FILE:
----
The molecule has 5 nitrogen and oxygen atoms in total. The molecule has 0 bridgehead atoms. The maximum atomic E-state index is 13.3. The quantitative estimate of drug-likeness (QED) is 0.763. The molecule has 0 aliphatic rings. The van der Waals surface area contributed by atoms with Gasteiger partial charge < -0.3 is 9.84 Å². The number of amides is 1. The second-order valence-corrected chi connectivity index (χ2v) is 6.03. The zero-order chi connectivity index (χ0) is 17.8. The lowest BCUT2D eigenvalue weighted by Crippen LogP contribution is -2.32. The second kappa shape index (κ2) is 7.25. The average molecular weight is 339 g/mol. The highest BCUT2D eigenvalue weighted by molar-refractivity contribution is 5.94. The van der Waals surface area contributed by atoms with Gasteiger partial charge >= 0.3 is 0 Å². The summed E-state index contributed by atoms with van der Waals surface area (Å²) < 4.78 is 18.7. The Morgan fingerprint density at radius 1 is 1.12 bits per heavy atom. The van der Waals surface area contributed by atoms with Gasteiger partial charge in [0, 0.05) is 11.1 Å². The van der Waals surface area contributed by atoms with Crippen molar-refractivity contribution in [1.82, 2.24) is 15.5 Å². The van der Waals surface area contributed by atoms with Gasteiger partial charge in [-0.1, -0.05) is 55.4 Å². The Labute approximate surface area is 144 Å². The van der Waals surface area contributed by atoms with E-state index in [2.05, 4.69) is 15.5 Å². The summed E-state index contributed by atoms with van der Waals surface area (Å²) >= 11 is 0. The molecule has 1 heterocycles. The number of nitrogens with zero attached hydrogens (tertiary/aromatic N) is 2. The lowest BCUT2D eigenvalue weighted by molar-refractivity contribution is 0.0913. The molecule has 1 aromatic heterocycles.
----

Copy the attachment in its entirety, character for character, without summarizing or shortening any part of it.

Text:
The molecule has 5 nitrogen and oxygen atoms in total. The molecule has 0 bridgehead atoms. The maximum atomic E-state index is 13.3. The quantitative estimate of drug-likeness (QED) is 0.763. The molecule has 0 aliphatic rings. The van der Waals surface area contributed by atoms with Gasteiger partial charge < -0.3 is 9.84 Å². The number of amides is 1. The second-order valence-corrected chi connectivity index (χ2v) is 6.03. The zero-order chi connectivity index (χ0) is 17.8. The lowest BCUT2D eigenvalue weighted by Crippen LogP contribution is -2.32. The second kappa shape index (κ2) is 7.25. The average molecular weight is 339 g/mol. The highest BCUT2D eigenvalue weighted by molar-refractivity contribution is 5.94. The van der Waals surface area contributed by atoms with Gasteiger partial charge >= 0.3 is 0 Å². The summed E-state index contributed by atoms with van der Waals surface area (Å²) < 4.78 is 18.7. The Morgan fingerprint density at radius 1 is 1.12 bits per heavy atom. The van der Waals surface area contributed by atoms with Gasteiger partial charge in [0, 0.05) is 11.1 Å². The van der Waals surface area contributed by atoms with Crippen molar-refractivity contribution in [1.82, 2.24) is 15.5 Å². The van der Waals surface area contributed by atoms with Gasteiger partial charge in [-0.1, -0.05) is 55.4 Å². The Labute approximate surface area is 144 Å². The van der Waals surface area contributed by atoms with E-state index in [2.05, 4.69) is 15.5 Å². The summed E-state index contributed by atoms with van der Waals surface area (Å²) >= 11 is 0. The molecule has 1 heterocycles. The number of nitrogens with zero attached hydrogens (tertiary/aromatic N) is 2. The lowest BCUT2D eigenvalue weighted by molar-refractivity contribution is 0.0913. The molecule has 1 aromatic heterocycles.